The Lucile Packard Foundation for Children’s Health is excited to welcome Lori Turk-Bicakci to the Kidsdata team as our new senior manager of data and research.
Before joining the Foundation, Dr. Turk-Bicakci was a senior researcher and project director at American Institutes for Research. She has extensive experience with project management, data collection, analysis, and reporting for social welfare and education research projects and has a particular interest in examining and diminishing disparity.
Her most recent project was a large-scale, multi-year evaluation of a law change to the California Work Responsibility and Opportunity for Kids (CalWORKs) program intended to promote self-sufficiency among families in poverty. Also, she is a certified project management professional (PMP) and a certified reviewer for What Works Clearinghouse (WWC) to assess quality of research studies.
Before her graduate studies in sociology, Dr. Turk-Bicakci was a middle school social studies teacher.
To contact Lori, you can reach her via email.
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For Child Abuse Prevention Month, we are happy to report some good news: The rate of substantiated cases of child abuse and neglect in California dropped by 25 percent between 2004-2014, according to the most recent data available on Kidsdata.
More than 80 percent of counties saw a decline in their rates of substantiated child abuse cases during this time period. Merced, Lake, Santa Cruz, and Colusa counties all saw the steepest declines. During the entire 10-year period, higher rates were concentrated in the state’s northern counties.
23 per 1,000 children in both the African American and American Indian communities experienced substantiated cases of abuse in 2014, the highest by far among ethnic groups. Rates for those two groups were also the highest in 2004. Children ages 0-5 make up nearly half of all substantiated abuse cases, but only one-third of the state’s child population. In addition, children with special needs and those in the foster care system are also at higher risk of abuse.
Children who are abused or neglected are more likely to experience cognitive, emotional, and behavioral problems, as well as disruptions in brain and physical development, which increase the risk for health problems in adulthood. Children who are abused or neglected also are more likely to repeat the cycle of violence by entering into violent relationships as teens and adults or by abusing their own children.
Beyond the impact on individuals, child abuse has a significant impact on society; the total lifetime economic cost due to new child maltreatment cases in a single year is estimated at $124 billion in the U.S.
While California has made major strides in these areas in recent years, continued efforts are needed to ensure the safety of all children. According to experts, programs that can help address child abuse/neglect include: continuing to ensure that effective prevention services are in place, including risk assessment and home-visiting services for families with children at risk of abuse; supporting policies that help reduce family stress, promote stable environments for children, and ensure that affordable child care is available; and providing an accessible system of mental health services for parents and children.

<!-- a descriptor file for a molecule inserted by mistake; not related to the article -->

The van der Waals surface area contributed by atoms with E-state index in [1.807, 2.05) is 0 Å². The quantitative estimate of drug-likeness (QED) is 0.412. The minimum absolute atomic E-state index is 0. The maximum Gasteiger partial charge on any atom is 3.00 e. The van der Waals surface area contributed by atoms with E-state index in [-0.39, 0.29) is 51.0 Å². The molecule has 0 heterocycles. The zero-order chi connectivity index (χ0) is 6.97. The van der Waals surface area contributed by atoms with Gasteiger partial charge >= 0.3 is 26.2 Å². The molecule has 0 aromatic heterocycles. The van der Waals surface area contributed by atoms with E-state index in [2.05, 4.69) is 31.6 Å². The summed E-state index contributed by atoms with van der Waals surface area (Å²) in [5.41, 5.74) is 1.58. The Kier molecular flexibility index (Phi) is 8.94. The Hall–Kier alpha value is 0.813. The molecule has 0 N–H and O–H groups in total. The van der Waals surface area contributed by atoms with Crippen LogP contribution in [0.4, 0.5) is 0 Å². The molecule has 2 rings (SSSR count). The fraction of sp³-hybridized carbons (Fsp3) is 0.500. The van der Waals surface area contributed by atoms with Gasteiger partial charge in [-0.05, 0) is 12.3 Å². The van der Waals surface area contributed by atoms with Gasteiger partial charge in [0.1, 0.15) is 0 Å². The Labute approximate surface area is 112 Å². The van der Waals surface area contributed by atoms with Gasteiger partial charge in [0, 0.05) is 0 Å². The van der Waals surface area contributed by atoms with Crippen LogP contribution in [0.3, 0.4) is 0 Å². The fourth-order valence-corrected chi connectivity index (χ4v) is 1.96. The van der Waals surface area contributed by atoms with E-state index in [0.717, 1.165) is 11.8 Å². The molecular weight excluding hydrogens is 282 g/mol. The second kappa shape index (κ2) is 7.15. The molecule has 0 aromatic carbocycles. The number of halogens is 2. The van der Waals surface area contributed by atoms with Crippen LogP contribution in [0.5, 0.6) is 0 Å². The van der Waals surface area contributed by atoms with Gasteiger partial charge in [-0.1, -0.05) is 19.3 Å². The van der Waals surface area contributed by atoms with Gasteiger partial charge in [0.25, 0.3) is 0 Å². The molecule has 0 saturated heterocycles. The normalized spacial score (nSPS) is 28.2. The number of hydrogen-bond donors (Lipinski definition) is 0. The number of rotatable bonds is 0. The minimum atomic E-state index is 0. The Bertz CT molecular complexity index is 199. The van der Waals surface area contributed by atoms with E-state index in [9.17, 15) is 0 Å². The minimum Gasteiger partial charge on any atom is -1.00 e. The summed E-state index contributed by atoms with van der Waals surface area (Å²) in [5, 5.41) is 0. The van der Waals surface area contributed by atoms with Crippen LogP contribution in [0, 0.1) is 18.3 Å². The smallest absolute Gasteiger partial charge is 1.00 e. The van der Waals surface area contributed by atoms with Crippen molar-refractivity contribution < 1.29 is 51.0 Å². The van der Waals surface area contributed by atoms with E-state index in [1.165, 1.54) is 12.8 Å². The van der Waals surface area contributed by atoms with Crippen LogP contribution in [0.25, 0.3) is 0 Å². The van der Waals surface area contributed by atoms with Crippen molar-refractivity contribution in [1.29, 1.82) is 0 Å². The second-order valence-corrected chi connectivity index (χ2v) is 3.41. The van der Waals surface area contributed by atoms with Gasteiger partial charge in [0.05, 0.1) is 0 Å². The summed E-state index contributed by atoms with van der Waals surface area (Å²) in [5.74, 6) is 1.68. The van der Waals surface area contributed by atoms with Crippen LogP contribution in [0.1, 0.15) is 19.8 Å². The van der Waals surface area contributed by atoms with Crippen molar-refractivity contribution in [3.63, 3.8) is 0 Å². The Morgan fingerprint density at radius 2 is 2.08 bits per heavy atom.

- Child Abuse and Neglect Reports
- Substantiated Cases of Child Abuse and Neglect
Children and Family Services Division, California Dept. of Social Services
Office of Planning, Research & Evaluation: Abuse, Neglect, Adoption & Foster Care, U.S. Dept. of Health and Human Services, Administration for Children & Families
A Hidden Crisis: Findings on Adverse Childhood Experiences in California, Center for Youth Wellness
Cost of Child Abuse and Neglect Rival Other Major Public Health Problems, National Center for Injury Prevention and Control
Subsequent Maltreatment in Children With Disabilities After an Unsubstantiated Report for Neglect, JAMA: The Journal of the American Medical Association
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April is Autism Awareness Month, and Kidsdata has released the latest data on California’s special education enrollment for students with autism. Between 2002 and 2015, the number of public school students in California enrolled in special education due to autism has risen sixfold, from 13,276 to 90,794 students. In 2002, autism was the 6th most common disability among special education students, but by 2015, it had risen to the third most common disability.
Nationwide, the identified prevalence of autism spectrum disorder (ASD) has more than doubled from one in 150 school-aged children in 2000 to one in 68 in 2012, according to the most recent data from the Centers for Disease Control and Prevention.
Has the prevalence of autism actually risen or does the upward trend reflect broadened diagnostic criteria and increased awareness of the disorder? Some researchers point to “diagnostic substitution,” meaning that a child diagnosed with autism today may have been dubbed mentally retarded in years past. It wasn’t until 1992 when the Individuals With Disabilities Education Act (IDEA) included autism as a special education reporting category. And while the causes of autism are largely a mystery, most researchers agree that both genetics and environmental factors, such as exposure to pesticides during pregnancy, may play a role.
The Centers for Disease Control and Prevention is stressing the importance of early identification through its “Learn the Signs. Act Early” program. In 2012, only 43 percent of children identified with ASD received developmental evaluations by the age of three. Black and Latino children tend to receive diagnoses at even older ages. By prioritizing early identification, children with ASD can access special services and support during the crucial stages of early childhood development.
- Special Education Enrollment
- Demographics of Children with Special Needs
- Access to Services for Children with Special Health Care Needs
- Impact of Special Health Care Needs on Children & Families
- Quality of Care for Children with Special Health Care Needs
Students with Disabilities and California’s Special Education Program, 2009, Public Policy Institute of California